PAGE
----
Spotlight #29 – Supersites for Superior Forest Science
Supersites for Superior Forest Science
The initiative for establishing Supersites for forest research is only a few years old.
In these supersites, sophisticated, state-of-the-art instruments are used and a multitude of factors in the ecosystem is to be measured to obtain baseline data. As examples: spectrometers will measure how trees absorb and scatter light; laser scanners will map the forest’s three-dimensional structure; soil, plant and atmospheric sciences will be integrated; and mechanistic and policy-oriented modeling will be part of the concept. Read more…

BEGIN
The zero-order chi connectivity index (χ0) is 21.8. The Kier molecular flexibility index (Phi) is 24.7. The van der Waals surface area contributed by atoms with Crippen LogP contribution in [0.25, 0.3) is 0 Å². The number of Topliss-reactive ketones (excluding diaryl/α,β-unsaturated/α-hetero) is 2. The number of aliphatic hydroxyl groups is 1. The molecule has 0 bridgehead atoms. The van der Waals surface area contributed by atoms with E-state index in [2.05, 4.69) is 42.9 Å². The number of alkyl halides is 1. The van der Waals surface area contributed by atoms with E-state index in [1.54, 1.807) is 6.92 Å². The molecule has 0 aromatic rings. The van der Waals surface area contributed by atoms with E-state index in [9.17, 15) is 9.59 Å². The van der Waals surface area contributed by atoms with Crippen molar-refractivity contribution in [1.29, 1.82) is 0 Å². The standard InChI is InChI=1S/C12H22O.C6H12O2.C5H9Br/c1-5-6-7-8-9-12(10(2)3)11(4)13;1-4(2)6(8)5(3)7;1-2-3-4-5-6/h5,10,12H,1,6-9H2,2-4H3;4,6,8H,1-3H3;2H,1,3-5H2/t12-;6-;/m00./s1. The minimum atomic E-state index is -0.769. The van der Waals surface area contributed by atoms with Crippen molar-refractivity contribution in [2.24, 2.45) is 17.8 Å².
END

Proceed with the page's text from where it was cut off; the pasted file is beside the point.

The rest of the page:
Lessons from a global perspective on tree health
Professor Michael J Wingfield, President of IUFRO and Director of the Forestry & Agricultural Biotechnology Institute, University of Pretoria gives an insight on his forthcoming presentation at 2015 ICF National Conference: Tree health, resilience and sustainability.
Natural forests and plantations of forest trees are increasingly threatened by insect pests and pathogens. Broadly speaking, native trees in forests are most seriously threatened. Once a serious disease cause by a pest, pathogen or a combination of these factors in symbiosis, there is little that can be done to offset the problem. Classic examples are found in Dutch elm disease, chestnut blight. Read more…